He then went to Brigham Young University, where he graduated in psychology, and then went to the BYU law school. He worked in private law practice for several years and married. His wife and he now have five children.

In 1998 he took a job with a then-client, the Silver Sage nutritional supplement firm, as their in-house attorney. And he subsequently started On International in 2002.

He filed against an incumbent Sandy Republican Utah House member in 1996. She got out of the race before the convention, and Swallow went on to an easy victory that year. He was easily re-elected two times.

Utah Attorney General Mark Shurtleff got to know Swallow when Swallow was a freshman legislator from Sandy and Shurtleff was working as an assistant attorney general.

"He became a friend, not just someone you work with," says Shurtleff.

"He's smart. He listens. He learns. He's willing to change the bill if you have to. And he'll do what he says he'll do. When you find someone that keeps promises up here, you remember it," says Shurtleff. "He's extremely honest."

Seen as an up-and-comer in the Republican-controlled House, Swallow says he considered running against then-2nd District GOP Rep. Merrill Cook in 2000.

But Swallow was not a rich man, and two millionaire Republicans filed against Cook, who was beaten in the GOP primary.

When the Utah House pushed the 2nd District mostly out of Salt Lake County in 2001, Swallow saw his chance.

Deseret Morning News graphicDNews graphic2nd Congressional District mapRequires Adobe Acrobat.

So did a bunch of other guys. Twelve people, including Swallow and Bridgewater, filed for the office. And the pair came out of the 2002 convention with Bridgewater first, Swallow second.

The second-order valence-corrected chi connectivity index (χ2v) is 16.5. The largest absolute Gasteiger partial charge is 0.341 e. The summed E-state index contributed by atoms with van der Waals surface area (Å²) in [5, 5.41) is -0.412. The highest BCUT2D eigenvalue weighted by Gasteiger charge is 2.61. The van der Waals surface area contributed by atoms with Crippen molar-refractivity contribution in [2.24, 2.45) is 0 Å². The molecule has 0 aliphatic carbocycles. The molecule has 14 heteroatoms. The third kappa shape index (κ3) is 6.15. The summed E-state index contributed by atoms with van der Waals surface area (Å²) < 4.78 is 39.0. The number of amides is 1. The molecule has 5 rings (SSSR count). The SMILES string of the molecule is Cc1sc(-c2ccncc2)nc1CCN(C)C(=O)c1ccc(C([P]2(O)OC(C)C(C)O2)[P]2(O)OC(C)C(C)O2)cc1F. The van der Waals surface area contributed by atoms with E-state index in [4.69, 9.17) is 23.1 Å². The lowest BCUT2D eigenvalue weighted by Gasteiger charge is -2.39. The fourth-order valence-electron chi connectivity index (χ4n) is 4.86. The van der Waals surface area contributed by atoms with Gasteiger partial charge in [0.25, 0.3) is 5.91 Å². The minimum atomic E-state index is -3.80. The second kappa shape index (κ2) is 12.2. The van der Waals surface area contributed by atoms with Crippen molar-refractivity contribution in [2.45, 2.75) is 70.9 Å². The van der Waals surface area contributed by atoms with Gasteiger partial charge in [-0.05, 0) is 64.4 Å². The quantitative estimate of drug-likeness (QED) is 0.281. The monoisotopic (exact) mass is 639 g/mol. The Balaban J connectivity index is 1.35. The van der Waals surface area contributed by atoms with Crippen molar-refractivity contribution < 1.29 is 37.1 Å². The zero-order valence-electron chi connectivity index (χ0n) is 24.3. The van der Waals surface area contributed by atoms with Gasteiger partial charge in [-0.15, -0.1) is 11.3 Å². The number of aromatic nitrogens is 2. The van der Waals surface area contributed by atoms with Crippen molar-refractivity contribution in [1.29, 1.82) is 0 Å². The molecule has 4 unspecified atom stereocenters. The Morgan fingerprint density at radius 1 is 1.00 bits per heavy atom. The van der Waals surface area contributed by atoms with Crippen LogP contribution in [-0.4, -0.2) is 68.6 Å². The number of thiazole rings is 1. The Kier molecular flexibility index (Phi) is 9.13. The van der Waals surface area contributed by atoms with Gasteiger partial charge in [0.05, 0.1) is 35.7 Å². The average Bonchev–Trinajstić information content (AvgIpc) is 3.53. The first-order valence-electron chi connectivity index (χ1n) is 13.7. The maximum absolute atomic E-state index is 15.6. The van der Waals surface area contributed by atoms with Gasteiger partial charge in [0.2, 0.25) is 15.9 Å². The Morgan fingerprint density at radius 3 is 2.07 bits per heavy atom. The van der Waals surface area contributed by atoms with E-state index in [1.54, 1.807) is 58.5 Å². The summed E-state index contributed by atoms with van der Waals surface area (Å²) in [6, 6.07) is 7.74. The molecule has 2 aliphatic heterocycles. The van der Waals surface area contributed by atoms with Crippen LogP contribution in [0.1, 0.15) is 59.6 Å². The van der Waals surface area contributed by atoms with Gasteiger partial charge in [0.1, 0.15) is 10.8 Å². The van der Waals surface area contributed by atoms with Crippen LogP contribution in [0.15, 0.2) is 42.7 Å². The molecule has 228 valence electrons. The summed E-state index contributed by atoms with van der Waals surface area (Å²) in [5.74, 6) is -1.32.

Swallow finished second to Bridgewater again this year in the May 8 convention.

And Swallow hopes history repeats itself next week — with him winning the primary.

"I'm working harder to reconnect with the voters," said Swallow. "I'm trying to run a positive race this time. I look at the 2002 race" against Bridgewater, which got a bit nasty at times, "and liken it to a (LDS) church basketball game. Sometimes you throw some elbows" that maybe you don't really mean.

If he does lose, "I'm willing to fund-raise, whatever," for Bridgewater, he said.

After losing in November 2002, he became head of the Multiple Access Conservation Coalition, a volunteer group, that among other things, helped "convince federal officials to let watercraft back on Lake Powell," said Swallow.

"Utah has to have reasonable access to its public lands," he adds. A looming crisis in public education, with 145,000 new students entering the system over the next 10 years, means the state must be allowed to make money off public lands.

From public lands to education to national defense — you pick the issue, and Swallow says he's better prepared to take on Matheson now than he was two years ago.

Remember, says Swallow, before they were elected president, Ronald Reagan and Abraham Lincoln both lost big races.

Swallow says he just needs the chance — a second chance.


E-mail: bbjr@desnews.com